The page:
At Sheba Dining, guests feast on both vegan entrees and meat, ranging from lean beef and sautéed lamb to raw ahi tuna, all seasoned with signature spices such as ginger, cardamom, and chili. After testing out her injera chips on customers, Ayalnesh began packaging and selling them as a commercial snack, which are now sold at health-food stores including Whole Foods. Her desire to promote Ethiopian cuisine has led Ayalnesh to expand her commercial exploits to sauces and dips, including a spicy red-lentil sauce made from those lentils that fail their anger-management-therapy course.
After catering for two years, Blackberry Soul Bakery and Cafe finally settled in a brick-and-mortar building, where owner-baker Rene prepares her Southern-influenced cakes, cookies, and savory snacks for visitors. The 2004 winner of the Taste of the Bay award and a requested favorite of the 100 Chefs Can Cook United Negro College fundraiser, Rene applies plaudit-earning skills when mixing fresh butter, real vanilla beans, just-harvested wooden spoons, and a few of her grandmother's recipes to whip up delectable, tooth-ready treats. She specializes in sweet-potato pie, pound cake, oatmeal cookies, and cobblers, though the piping-hot menu also includes cakes, cupcakes, and puddings. Red velvet cake supplies means of satiation for sweet teeth, and two types of cornbread furnish the means of satiation for teeth made out of bread. The café takes custom orders for pickup or delivery, and Rene accommodates customers out and about by supplying treats at many local jazz festivals and community events.
Rated Best Thai Restaurant by the East Bay Express in 2011, Chai Thai Noodle earns its title with a vast menu of authentically prepared dishes imbued with vibrant flavors and spices. Chai Thai Noodle's masterful and lively preparations have earned the chefs enthusiastic accolades and multiple high-fives from local press; their pork leg stew in particular inspired across-the board ardor. The San Francisco Chronicle's Carol Ness credited owners and chefs Sangchai Vatanachai and Amnouy Manyvong for making "'pork leg stew' three of the most exciting words in the language of Thai food." John Birdsall of the East Bay Express mentioned that it had to rate "among the most satisfying meat dishes in all of East Oakland," and SF Weekly’s Meredith Brody cited the stewed leg, accompanied by pickled vegetables and mustard greens, as her primary motive for dining at Chai Thai Noodle.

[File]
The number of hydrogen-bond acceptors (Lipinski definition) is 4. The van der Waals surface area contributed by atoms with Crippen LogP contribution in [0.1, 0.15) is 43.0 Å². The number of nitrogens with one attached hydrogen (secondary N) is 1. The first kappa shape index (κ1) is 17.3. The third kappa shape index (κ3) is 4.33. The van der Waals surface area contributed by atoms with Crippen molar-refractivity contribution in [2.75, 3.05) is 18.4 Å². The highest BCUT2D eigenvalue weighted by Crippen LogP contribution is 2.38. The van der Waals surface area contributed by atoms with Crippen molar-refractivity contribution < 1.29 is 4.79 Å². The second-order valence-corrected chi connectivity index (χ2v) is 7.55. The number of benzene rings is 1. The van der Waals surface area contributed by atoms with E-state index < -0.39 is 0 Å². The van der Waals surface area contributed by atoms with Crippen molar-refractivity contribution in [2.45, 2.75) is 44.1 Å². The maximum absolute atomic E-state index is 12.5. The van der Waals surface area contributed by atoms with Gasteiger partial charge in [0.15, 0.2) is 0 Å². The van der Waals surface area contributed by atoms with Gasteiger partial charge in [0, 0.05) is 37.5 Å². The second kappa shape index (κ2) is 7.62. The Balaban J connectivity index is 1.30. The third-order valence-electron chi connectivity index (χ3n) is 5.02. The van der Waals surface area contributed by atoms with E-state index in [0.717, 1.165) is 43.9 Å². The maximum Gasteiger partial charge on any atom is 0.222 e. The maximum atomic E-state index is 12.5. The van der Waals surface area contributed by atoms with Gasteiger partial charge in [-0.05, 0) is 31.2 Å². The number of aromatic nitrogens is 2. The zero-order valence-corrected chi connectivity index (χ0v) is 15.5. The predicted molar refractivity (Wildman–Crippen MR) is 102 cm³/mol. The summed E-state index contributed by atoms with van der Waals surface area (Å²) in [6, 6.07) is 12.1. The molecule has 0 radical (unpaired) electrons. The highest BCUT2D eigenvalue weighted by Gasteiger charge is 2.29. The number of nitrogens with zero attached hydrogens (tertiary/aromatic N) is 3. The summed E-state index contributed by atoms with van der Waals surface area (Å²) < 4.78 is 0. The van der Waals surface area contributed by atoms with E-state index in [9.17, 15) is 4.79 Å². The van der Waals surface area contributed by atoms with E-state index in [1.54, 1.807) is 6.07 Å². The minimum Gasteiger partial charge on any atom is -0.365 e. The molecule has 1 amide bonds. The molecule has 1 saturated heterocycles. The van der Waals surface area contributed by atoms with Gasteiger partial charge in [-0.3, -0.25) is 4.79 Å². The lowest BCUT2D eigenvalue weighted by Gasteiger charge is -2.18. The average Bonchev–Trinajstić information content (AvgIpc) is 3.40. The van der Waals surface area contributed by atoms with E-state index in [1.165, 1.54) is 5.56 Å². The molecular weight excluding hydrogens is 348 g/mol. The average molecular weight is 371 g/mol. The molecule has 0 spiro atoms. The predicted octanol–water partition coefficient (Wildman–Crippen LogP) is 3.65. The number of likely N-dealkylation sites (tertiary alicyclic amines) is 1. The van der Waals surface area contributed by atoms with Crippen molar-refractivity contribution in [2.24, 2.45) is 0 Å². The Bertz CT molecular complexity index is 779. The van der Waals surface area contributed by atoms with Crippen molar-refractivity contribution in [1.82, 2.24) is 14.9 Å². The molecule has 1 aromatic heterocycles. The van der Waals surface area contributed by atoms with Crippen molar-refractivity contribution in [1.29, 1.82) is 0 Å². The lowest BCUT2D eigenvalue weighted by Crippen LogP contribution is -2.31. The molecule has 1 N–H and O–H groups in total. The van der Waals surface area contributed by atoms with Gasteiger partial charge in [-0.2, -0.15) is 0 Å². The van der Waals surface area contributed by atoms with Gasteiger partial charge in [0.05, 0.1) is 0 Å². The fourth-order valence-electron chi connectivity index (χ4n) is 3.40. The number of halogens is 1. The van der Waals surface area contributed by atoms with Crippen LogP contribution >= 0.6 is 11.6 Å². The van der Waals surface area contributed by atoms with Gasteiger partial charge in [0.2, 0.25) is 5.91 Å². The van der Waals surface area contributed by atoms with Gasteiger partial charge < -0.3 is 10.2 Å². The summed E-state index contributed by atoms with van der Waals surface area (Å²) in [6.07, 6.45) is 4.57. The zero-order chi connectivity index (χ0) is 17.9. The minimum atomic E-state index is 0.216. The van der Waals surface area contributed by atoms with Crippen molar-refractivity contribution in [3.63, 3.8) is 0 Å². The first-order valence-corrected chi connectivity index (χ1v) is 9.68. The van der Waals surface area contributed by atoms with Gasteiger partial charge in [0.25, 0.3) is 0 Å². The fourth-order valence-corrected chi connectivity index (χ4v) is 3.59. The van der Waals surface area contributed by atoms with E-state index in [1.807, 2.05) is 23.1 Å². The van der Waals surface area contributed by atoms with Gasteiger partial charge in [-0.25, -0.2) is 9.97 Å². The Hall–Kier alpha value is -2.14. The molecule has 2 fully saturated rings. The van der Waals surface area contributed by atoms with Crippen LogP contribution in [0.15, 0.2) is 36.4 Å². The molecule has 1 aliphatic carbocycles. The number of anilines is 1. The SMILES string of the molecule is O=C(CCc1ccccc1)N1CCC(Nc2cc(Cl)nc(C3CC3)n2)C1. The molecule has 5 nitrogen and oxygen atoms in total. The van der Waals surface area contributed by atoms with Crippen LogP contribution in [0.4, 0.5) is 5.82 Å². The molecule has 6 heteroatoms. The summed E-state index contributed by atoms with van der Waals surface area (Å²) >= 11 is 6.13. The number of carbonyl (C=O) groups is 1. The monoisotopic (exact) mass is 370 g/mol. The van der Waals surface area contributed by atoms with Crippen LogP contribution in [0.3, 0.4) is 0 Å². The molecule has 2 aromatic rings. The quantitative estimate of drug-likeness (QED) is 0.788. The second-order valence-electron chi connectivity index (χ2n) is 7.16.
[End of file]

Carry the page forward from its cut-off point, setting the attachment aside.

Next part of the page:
Owner Jeff Cohn of JC Cellars has always been interested in the world of wine, but it wasn't until he tasted a Chateauneuf-du-Pape that the cosmos unfurled before him. "To go from tasting only single varietals to a blend really opened my eyes," he wrote in his bio. He started crafting his own wines and tinkering with production methods, experimenting with different yeast strains. Cohn eventually produced the 2003 Rhodes Vineyard Zinfandel, which was named number three on Wine Spectator's Top 100 List—the first time a California Zinfandel had even been in the top 10.
Now, Cohn curates a roster of 21 vintages based on Rhone grape varietals at JC Cellars. The wines are the product of both his own production techniques and time-tested French methods. Visitors to the cellars can gaze upon the aging barrels during tastings led by seasoned wine educators, before taking a bottle home to christen a life-size replica of the Millennium Falcon.